Catholicism in the time of Covid

This image circulated social media the other evening: a completely blacked out map of the United States. Someone had been tracking each dioceses’ responses to covid and social distancing, and on Sunday, all public Masses had been canceling across the entire country.


It was startling and heartbreaking to see this. We had already seen this happen across Italy, and we knew it would be coming to the US. I even agree with the measure; nevertheless it it is very hard to accept.

(Also: if you doubt the idea of social distancing and taking extreme measures in general, please read 1) De Civitate website, 2) this piece on social distancing on Vox, and 3) start following Michael Brendan Doughertry on Twitter. I’ve followed him for quite awhile, and he was one of the first people to take this seriously.)

I remember learning as a child about the faith of the Japanese Catholics under their harsh rulers. Catholics who had to go years, even as many one or two hundred years, without a priest or Mass. They had been baptized and catechized, and then watched as their government killed and exiled all remnants of the faith, including the clergy. Yet, when new missionaries, including Fr. Bernard-Thadée Petitjean, arrived generations later, they found faith among the people. The children knew their prayers and catechisms, even without every witnessing a Mass or meeting a priest or religious. The Church has suffered much persecution and hardship in her history, and I believe we can model ourselves after these fervent Christians who held close to Jesus and Mary even without the presence of the sacraments. (To learn more about the Japanese catholics, click here.)

The greatest consolation for me is that Mass has not been canceled, outlawed or banished. Just public Masses. Maybe that doesn’t seem like it is much of a difference. However, the Sacrifice of Jesus on the Altar continues. Priests can still offer glory to God and pray to the Trinity on our behalf. The Mass is still the perfect prayer, even if we are not there.

These times are certainly unsettling and I kind of can’t believe we are experiencing this- no one ever thinks they will live to see this type of thing happening. Let us maintain faith through personal and family prayer and taking part in the many live-streaming and recorded Masses and devotion.

My greatest fear at this time is that diocese or priests will limit Confession times and the Last Rites. I’m begging God daily that hospitals and state officials will not deny priests from hospices, hospitals and the bedsides of the sick- and that priests will have the courage to continue their ministry. The sick must not be denied this mercy, but sadly we are already hearing of these cases. Let us fast and pray especially for those about to die and for those priests and medical workers who are serving them at their last hour.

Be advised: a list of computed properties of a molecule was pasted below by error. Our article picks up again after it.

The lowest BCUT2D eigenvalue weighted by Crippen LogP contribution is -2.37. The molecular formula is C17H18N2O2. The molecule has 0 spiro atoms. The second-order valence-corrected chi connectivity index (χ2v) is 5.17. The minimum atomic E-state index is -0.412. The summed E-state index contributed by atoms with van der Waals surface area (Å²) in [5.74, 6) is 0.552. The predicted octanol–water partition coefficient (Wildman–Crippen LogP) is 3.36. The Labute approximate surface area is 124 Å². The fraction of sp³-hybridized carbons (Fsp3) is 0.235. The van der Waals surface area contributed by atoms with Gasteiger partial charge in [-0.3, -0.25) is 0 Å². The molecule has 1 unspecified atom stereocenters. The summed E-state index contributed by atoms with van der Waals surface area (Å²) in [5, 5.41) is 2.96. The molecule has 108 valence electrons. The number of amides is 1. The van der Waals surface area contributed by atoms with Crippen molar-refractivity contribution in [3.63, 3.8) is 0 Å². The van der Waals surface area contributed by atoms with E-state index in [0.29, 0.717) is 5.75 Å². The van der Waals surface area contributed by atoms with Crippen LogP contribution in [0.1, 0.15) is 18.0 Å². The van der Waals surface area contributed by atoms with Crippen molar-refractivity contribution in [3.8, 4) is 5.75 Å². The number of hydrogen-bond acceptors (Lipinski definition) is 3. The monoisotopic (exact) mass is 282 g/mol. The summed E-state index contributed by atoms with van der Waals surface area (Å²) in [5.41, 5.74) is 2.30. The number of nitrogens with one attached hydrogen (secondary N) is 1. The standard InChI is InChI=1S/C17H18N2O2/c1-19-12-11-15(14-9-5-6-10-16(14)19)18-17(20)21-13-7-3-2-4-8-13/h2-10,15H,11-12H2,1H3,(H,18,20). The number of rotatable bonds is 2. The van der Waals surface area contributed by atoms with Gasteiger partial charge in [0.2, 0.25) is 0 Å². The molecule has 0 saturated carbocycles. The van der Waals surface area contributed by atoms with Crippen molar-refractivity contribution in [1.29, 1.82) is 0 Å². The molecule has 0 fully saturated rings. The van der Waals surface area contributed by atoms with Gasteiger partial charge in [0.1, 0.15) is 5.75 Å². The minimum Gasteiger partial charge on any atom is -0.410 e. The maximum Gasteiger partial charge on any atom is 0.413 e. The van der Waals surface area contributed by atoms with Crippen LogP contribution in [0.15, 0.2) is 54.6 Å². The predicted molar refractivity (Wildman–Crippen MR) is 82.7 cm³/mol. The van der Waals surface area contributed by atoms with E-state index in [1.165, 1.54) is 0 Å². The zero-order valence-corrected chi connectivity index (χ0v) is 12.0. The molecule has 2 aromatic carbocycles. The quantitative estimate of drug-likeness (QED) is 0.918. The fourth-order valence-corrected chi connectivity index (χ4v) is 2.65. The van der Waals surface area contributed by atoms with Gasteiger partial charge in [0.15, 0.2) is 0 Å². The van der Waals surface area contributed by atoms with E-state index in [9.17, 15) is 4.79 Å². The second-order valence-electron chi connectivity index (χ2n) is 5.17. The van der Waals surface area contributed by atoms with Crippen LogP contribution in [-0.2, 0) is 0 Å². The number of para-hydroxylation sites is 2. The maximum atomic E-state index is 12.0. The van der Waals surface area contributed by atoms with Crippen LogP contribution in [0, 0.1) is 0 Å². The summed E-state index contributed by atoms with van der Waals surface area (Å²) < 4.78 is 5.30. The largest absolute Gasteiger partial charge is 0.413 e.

Here is a great prayer to start with!

Annie and John-Paul from have started a Pandemic Novena. It’s okay to start it late 🙂

In the name of the Father and of the Son and of the Holy Spirit.


Father in Heaven, have mercy on us and on the whole world. We come to you today with our fears and concerns — You know what’s in our hearts. We love You, trust You, we need You. We ask You to be with us. Stay with us. Help us through these times of uncertainty and sorrow.

We know you are the Divine Physician, the healer of all. And so we ask that you bring your loving and healing presence to all those who are sick and suffering right now. Please comfort them.

Please be with the grieving families of those who have passed away. 

Please have mercy on those who have died, may they be with You in heaven. 

Please stand at the side of all medical professionals who are putting themselves at risk while they work to bring healing to others.

Lord, we are scared and we are sorrowful. Please heal us. Send us your peace and overwhelming presence. 

(Mention your intentions here)

We ask the Fourteen Holy Helpers, those who lived during the time of the plague, to pray for us and all who are at-risk!

Jesus, we thirst for You. You chose to enter this world as a vulnerable baby. Be with the most vulnerable now. Help us to continue to return to You with our whole hearts throughout this ordeal. 


In the name of the Father and of the Son and of the Holy Spirit.


Leave a Reply

Fill in your details below or click an icon to log in: Logo

You are commenting using your account. Log Out /  Change )

Facebook photo

You are commenting using your Facebook account. Log Out /  Change )

Connecting to %s

This site uses Akismet to reduce spam. Learn how your comment data is processed.

%d bloggers like this: